# All of Vikrant Varma's Comments + Replies

To add some more concrete counter-examples:

• deceptive reasoning is causally upstream of train output variance (e.g. because the model has read ARC's post on anomaly detection), so is included in π.
• alien philosophy explains train output variance; unfortunately it also has a notion of object permanence we wouldn't agree with, which the (AGI) robber exploits
3Paul Christiano10mo
I'm not sure I fully understand this example, but I think it's fine. The idea is: * Suppose the model thinks about "Should I tell the truth, or do a treacherous turn?" On the training distribution it always concludes "tell the truth."  * A good explanation of the model's behavior on the training distribution will capture this fact (otherwise it will completely fail to match the empirics). * If we simply replaced the answer to this question with the constant "tell the truth" then we'd get the same behavior. * So a sub-explanation π can effectively ablate the answer to this question with its training-set-mean, and still explain the variance. * On a new input where the model decides to lie and say "the diamond will remain in the vault," such a sub-explanation won't explain why the model said that.  And so we will conservatively flag this output as "potentially for abnormal reasons." Same question here as in my reply to Ramana: what is this alien notion of object permanence? How is this implemented within the model? I'm very interested in concrete counterexamples along these lines, but my current belief is that it's very plausible that it's impossible to get to a concrete counterexample because the algorithm actually works. We obviously won't be able to settle this question confidently until we have a satisfactory notion of probabilistic heuristic argument. In the interim we will need to work with our pre-formal notion of heuristic argument and so everything will be a bit vague. But I currently think it will be tricky to produce a concrete counterexample that even looks like it plausibly fails. (Note that it's totally fine if the counterexample uses some fictionalized physics.)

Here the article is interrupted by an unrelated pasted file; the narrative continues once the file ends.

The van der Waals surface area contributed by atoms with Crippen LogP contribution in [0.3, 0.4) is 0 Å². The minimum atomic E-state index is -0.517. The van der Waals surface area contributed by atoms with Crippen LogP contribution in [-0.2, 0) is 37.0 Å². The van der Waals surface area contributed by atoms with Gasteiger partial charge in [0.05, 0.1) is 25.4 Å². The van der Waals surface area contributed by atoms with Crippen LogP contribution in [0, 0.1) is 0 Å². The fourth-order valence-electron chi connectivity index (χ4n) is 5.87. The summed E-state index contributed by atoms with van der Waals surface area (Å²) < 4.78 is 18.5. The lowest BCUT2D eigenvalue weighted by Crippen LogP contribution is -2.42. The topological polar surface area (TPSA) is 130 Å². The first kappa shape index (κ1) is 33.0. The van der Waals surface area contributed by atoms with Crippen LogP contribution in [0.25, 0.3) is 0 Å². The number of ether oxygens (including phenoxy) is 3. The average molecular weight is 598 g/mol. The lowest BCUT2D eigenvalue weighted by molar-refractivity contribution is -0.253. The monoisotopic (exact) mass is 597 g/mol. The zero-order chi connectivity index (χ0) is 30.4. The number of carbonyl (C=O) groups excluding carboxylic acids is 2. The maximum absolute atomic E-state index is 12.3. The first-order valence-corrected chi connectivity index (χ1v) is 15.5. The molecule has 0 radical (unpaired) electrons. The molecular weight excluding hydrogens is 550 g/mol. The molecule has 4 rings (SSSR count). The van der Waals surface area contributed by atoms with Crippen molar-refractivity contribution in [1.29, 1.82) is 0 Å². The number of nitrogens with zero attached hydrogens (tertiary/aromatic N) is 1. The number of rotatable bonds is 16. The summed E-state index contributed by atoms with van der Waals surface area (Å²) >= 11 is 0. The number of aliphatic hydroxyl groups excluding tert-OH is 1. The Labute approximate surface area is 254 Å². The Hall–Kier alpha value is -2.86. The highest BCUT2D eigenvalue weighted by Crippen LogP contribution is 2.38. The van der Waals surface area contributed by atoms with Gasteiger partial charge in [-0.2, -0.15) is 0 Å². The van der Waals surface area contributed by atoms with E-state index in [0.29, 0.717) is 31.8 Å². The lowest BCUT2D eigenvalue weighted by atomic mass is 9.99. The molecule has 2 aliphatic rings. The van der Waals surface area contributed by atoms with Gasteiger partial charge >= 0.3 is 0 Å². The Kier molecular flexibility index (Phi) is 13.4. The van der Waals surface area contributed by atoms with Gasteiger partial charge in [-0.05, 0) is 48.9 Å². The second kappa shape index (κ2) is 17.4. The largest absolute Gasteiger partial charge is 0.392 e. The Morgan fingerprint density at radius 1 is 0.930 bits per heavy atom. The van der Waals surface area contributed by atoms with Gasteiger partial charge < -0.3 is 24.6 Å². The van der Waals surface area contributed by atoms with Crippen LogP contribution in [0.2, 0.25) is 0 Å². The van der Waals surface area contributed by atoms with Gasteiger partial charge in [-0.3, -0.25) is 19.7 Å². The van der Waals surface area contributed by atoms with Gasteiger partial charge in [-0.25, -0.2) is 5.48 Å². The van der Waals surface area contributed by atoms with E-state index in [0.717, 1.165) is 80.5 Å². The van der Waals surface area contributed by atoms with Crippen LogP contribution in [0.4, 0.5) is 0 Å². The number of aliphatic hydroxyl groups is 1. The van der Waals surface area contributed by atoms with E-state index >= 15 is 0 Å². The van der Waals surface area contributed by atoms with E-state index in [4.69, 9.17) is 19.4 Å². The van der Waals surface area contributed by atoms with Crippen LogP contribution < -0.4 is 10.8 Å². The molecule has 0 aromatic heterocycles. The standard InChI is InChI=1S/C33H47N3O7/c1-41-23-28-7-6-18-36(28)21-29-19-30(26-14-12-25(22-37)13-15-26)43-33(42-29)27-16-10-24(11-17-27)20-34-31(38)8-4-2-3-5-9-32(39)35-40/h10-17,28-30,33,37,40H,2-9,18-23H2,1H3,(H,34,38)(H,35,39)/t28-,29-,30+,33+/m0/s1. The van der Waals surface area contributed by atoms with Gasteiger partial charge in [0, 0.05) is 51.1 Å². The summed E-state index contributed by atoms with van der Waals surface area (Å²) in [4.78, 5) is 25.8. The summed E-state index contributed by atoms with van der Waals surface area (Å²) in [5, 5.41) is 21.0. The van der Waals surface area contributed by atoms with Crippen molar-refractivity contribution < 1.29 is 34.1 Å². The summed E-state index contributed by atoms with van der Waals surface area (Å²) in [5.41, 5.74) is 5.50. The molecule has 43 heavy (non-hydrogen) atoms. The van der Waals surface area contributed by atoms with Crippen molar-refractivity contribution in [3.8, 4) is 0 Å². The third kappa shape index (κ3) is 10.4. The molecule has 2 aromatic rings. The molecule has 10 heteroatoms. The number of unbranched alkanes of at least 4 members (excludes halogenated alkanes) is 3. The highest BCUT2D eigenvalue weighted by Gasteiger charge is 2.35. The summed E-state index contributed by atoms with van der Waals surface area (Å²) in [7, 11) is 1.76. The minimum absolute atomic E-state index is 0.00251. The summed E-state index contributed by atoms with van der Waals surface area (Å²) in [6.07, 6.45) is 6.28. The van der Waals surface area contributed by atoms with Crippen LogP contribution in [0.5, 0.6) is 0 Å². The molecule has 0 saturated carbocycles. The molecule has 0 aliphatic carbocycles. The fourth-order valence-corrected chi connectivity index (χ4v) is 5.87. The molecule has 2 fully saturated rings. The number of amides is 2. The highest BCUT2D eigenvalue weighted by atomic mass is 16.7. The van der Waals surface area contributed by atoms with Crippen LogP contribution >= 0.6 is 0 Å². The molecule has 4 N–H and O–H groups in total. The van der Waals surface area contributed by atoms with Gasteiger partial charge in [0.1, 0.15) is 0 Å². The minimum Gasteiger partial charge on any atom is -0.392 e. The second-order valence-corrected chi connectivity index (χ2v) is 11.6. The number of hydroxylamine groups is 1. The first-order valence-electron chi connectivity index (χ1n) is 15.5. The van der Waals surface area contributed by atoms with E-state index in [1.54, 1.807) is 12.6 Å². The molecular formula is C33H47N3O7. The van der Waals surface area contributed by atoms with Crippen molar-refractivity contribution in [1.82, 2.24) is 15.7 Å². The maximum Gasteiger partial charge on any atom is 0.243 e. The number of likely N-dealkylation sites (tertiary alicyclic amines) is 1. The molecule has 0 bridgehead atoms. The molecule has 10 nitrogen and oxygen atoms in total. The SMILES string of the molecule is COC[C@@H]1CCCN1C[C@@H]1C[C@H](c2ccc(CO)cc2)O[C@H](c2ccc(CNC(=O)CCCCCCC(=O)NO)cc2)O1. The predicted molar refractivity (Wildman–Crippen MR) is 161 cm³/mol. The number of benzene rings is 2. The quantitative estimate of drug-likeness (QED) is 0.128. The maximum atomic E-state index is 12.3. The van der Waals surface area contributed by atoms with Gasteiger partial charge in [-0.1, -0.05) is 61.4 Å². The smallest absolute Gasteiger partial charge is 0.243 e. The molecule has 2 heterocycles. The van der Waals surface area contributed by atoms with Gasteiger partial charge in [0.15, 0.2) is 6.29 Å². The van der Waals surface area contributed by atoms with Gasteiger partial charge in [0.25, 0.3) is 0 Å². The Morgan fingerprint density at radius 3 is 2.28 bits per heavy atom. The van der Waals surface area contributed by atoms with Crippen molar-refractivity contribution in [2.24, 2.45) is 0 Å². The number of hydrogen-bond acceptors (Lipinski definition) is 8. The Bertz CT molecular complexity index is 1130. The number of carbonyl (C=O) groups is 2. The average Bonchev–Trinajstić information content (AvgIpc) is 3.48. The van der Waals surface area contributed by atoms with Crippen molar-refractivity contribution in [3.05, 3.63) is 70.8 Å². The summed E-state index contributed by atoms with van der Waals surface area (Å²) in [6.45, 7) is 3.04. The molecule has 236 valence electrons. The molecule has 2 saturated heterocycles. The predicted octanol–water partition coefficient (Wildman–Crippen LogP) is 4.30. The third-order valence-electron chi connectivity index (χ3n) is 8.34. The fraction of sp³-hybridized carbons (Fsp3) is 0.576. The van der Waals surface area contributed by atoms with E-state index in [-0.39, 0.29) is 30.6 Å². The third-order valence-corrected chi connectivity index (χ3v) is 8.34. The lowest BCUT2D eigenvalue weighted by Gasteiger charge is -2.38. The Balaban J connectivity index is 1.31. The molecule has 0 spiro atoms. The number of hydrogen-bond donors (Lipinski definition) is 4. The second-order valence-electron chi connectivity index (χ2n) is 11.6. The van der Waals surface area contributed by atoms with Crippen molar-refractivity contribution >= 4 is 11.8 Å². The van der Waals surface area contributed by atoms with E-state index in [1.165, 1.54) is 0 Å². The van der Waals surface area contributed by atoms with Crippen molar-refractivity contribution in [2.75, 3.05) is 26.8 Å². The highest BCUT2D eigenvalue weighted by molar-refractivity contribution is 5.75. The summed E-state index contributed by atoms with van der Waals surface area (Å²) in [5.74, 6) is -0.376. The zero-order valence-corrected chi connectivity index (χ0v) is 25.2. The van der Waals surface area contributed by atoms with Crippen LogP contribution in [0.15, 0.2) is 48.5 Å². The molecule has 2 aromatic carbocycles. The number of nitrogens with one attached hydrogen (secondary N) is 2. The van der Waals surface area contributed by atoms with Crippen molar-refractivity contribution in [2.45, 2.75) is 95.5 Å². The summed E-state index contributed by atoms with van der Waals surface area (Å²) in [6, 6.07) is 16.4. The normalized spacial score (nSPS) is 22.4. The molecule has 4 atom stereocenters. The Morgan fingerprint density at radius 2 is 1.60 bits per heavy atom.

Thanks for this sequence!

I don't understand why the computer case is a counterexample for mutual information, doesn't it depend on your priors (which don't know anything about the other background noise interacting with photons)?

Taking the example of a one-time pad, given two random bit strings A and B, if C = A ⊕ B, learning C doesn't tell you anything about A unless you already have some information about B. So I(C; A) = 0 when B is uniform and independent of A.

Over time, the photons bouncing off the object being sought and striking other objects will le

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